If you’ve been watching the news lately, you may have heard about a recent outbreak of monkeypox. But what is monkeypox? Should you be worried?
First of all, monkeypox is a rare disease similar to chickenpox and smallpox in that it is highly contagious. It is usually found in animals but can sometimes infect humans. A major cause for concern about this latest outbreak is its novel spread, which is largely due to direct skin-to-skin contact.
The U.S. Department of Health and Human Services has declared monkeypox a public health emergency in response to the current outbreak. Here’s a quick guide on all you need to know about this virus to stay informed.
What is monkeypox?
Monkeypox is an infectious disease and should be treated as a public health concern. It is spread by close physical contact with infected animals, like monkeys, rats, and squirrels. It is also possible to spread the disease from one person to another.
A monkeypox infection causes a rare disease called monkeypox. Monkeypox got its name because it was first observed in monkeys. However, the virus is primarily transmitted by rodents.
The Centers for Disease Control and Prevention is carefully monitoring monkeypox. Monkeypox outbreaks are highly contagious, but some groups may be at greater risk of severe outcomes depending on the extent of virus exposure. This category includes the elderly, young children under eight, pregnant women, and people with weak immune systems.
What causes monkeypox?
The monkeypox virus belongs to the same family as the variola virus, which causes smallpox But it is milder than smallpox, and it rarely leads to death.
However, getting monkeypox can be extremely dangerous if you have a weakened immune system because of HIV, cancer, transplants, pregnancy, or other skin conditions like eczema.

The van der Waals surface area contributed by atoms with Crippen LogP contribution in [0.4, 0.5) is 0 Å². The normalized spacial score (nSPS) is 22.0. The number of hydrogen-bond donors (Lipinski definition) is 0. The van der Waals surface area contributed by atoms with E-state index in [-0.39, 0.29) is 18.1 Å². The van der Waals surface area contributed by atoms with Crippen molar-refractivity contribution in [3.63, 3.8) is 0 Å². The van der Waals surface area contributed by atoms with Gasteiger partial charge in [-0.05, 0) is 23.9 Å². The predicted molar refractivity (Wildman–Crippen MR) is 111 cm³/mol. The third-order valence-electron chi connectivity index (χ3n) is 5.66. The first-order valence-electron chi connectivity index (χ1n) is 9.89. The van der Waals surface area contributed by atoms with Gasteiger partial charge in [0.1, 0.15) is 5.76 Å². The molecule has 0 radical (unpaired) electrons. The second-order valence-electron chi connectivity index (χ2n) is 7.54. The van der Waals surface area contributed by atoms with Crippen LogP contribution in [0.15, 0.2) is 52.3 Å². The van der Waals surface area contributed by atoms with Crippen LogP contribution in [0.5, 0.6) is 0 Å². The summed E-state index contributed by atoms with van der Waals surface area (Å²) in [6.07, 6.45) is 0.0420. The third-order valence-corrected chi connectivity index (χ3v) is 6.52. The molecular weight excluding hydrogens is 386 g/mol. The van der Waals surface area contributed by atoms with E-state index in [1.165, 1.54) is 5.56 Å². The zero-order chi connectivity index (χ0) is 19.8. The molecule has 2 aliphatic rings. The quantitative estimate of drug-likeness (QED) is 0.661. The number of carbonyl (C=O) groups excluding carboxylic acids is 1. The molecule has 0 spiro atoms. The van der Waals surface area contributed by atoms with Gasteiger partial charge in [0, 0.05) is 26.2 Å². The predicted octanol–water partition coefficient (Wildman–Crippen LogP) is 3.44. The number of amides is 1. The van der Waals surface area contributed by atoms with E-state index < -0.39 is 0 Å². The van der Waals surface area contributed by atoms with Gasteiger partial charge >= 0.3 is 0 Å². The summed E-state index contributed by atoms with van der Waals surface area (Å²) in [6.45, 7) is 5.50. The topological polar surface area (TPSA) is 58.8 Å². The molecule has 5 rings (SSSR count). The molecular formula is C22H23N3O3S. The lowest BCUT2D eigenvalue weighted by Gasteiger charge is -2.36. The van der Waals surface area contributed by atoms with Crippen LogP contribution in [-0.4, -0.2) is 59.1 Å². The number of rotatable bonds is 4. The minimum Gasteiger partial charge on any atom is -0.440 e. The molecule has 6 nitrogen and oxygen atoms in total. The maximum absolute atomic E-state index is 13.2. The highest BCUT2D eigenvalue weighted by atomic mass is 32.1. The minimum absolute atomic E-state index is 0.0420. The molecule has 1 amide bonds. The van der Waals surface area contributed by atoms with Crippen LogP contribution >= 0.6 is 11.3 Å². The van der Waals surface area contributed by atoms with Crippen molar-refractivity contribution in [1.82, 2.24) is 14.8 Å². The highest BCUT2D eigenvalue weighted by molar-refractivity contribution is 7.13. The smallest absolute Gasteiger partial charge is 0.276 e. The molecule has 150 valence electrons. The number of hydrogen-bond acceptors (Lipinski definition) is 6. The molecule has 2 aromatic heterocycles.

The disease is more likely to affect people who have never been vaccinated against smallpox.
What are the symptoms of monkeypox?
Ninety-five percent of individuals developed a rash within 17 days when exposed to monkeypox. The CDC estimates the incubation period between exposure and rash onset to be 9 days on average. The first signs of the disease include:
- Swollen lymph nodes
- Muscle aches and backache
- Respiratory symptoms (sore throat, nasal congestion, or cough)
Monkeypox can cause all or only some symptoms described above depending on the individual, and can potentially appear in this order, such as:
- A rash may first appear, followed by other symptoms.
- A rash may be all you get without other monkeypox symptoms. The rash may resemble blisters or pimples.
- The rash usually appears on the face, inside the mouth, and on other parts of the body, including hands, chest, and genitals.
Although you should be able to get better in 2 to 4 weeks, see a doctor if you experience symptoms of monkeypox to monitor symptoms before they lead to severe complications, such as secondary infections, inflammation of the air sacs in the lungs, an extreme, full-body immune response, inflammation of the brain, and corneal infection leading to vision loss.
How is monkeypox transmitted?
The monkeypox virus spreads from animal to human through bites, scratches, eating meat or products derived from it, or direct contact with an infected animal’s blood, bodily fluids, or lesions.
Humans can also contract monkeypox through close, direct skin-to-skin contact, including:
- Direct exposure to a rash, scabs, or body fluids from a person infected with monkeypox
- Close contact sports
- Exposure to respiratory secretions
- Contact with spit droplets during close conversations
- Pregnant women may transmit the virus through their placenta to their fetuses